more focused O’Connor response

more focused O’Connor response

David said: “To use the good as a means of letting evil be seen more clearly, rather than to use evil as a means of letting good be seen more clearly by contrast, is an inversion as radical—and, I think, as disastrous—as anything Descartes came up with.”

I�m not sure that this formulation of inversion explains O�Connor�s aim so much as her technique. Her vision of evil is still meant to ultimately point toward the good�she has also said that all of her stories portray the movement of grace�but her focus does become so narrow that I understand why it can be hard to see what she is doing.

O�Connor focuses on evil and the way the good shows us clearly what evil is because that is the first step of the soul�s journey toward conversion. Why does Dante the pilgrim begin his journey toward heaven with a descent into hell? Because before the soul can repent and be purged of the evil it has embraced it first must recognize evil for what it is. The strayed soul at the beginning of the Commedia has so lost sight of the good that it cannot recognize the evil in which it is steeped for what it is, the lost soul perceives evil as good. Dante has to slog through all of the circles of hell, having his good guide, Virgil, point out to him the nature of evil. Dante also uses good to show his reader what evil is.

I am reminded of the gospel reading for this coming Sunday, the story of the woman at the well. My bible study group was discussing it last night and one person pointed out that it is the story of the soul�s conversion. Jesus confronts the woman with her sins asking about her husband. She replies: I have no husband. And he in turn seizes on this self-revelation to rebuke her further, confronting her with a clear vision of her sinful state: she has, in fact, had five husbands and is now living with a man who is not her husband. Jesus knows that before the Samaritan woman can be open to hear the saving Word she must first recognize her own state of sin. This is the purpose of O�Connor:�s focus on evil: the sinner is confronted by evil so that recognition may occur and conversion may begin. Her fictive vision is infernal in the same way that the first third of Dante�s Diniva Commedia is infernal. She means for the reader to confront evil and perceive it as such because only through that moment of recognition can grace begin to work.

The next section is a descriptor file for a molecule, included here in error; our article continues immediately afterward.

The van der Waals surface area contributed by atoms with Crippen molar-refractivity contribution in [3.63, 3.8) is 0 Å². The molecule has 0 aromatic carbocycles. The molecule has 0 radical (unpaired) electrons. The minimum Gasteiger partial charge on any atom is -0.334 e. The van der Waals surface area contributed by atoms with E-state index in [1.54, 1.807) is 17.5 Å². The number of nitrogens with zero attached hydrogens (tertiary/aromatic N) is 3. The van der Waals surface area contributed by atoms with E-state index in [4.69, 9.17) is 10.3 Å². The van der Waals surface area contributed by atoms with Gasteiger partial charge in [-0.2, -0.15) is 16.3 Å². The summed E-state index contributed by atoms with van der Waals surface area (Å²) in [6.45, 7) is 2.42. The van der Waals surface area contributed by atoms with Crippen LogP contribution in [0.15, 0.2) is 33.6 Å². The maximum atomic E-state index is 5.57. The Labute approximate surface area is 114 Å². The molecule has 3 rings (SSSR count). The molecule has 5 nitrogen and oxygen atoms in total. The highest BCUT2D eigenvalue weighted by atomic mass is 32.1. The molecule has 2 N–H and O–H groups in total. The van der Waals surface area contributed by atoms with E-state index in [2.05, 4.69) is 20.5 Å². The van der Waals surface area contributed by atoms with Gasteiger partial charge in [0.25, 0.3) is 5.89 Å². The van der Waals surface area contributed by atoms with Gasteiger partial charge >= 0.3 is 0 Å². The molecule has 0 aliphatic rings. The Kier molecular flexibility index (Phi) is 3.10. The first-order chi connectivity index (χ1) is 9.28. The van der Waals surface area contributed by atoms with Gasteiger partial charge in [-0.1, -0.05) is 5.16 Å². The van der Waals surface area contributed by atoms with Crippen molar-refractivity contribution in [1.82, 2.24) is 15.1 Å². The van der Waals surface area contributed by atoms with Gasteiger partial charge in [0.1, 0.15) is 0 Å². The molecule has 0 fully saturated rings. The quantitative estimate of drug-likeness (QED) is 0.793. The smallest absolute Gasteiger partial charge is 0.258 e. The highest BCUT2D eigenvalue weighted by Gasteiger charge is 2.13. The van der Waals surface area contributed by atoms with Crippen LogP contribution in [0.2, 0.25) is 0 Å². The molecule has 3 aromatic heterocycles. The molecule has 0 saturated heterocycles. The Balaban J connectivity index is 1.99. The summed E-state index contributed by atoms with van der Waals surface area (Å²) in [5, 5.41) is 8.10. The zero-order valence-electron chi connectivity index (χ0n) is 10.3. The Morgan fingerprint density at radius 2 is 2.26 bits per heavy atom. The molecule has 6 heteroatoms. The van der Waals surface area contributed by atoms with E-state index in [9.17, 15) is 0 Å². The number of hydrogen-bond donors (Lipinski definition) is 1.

God works in the same way in salvation history. Conversion begins with a vision of the cross, the greatest evil that mankind has ever committed: to torture and kill the Author of all. Paul refers to the cross as a scandal; Christ realizes it will be a stumbling block. All of the apostles but John run away when confronted with this great evil. But that most evil moment of crucifixion, the death of God is also the moment of greatest grace. O�Connor chooses to focus on the way God transforms the evil that men do into moments of grace. It is a supremely Catholic vision because it brings us back to the cross.

O�Connor creates a vision of evil and uses that small movement of grace to show us evil�s true face not to glory in evil but because the first step in conversion is the recognition of evil for what it is. I don�t think her fictive methods are an inversion of the proper order because I see other writers, like Dante, doing the same thing. O�Connor differs from Dante only in the narrowness of her focus. She doesn�t continue to show us the movement of the soul through purgatory to paradise. Or to use the metaphor that Jesus introduces in the story of the woman at the well, she shows us the moment the seed is planted but we are not privileged to witness the harvest.

She is a Good Friday author. And if she chooses not to explore Easter Resurrection perhaps it is precisely in response to a Protestant culture, which rejects the crucifix because it finds the corpus on the cross too disturbing.

I think I like O�Connor for precisely the same reason that Teresa Benedicta of the Cross is one of my favorite saints. It is a particular devotion, to embrace the cross, though it is also the universal calling of all Christians.

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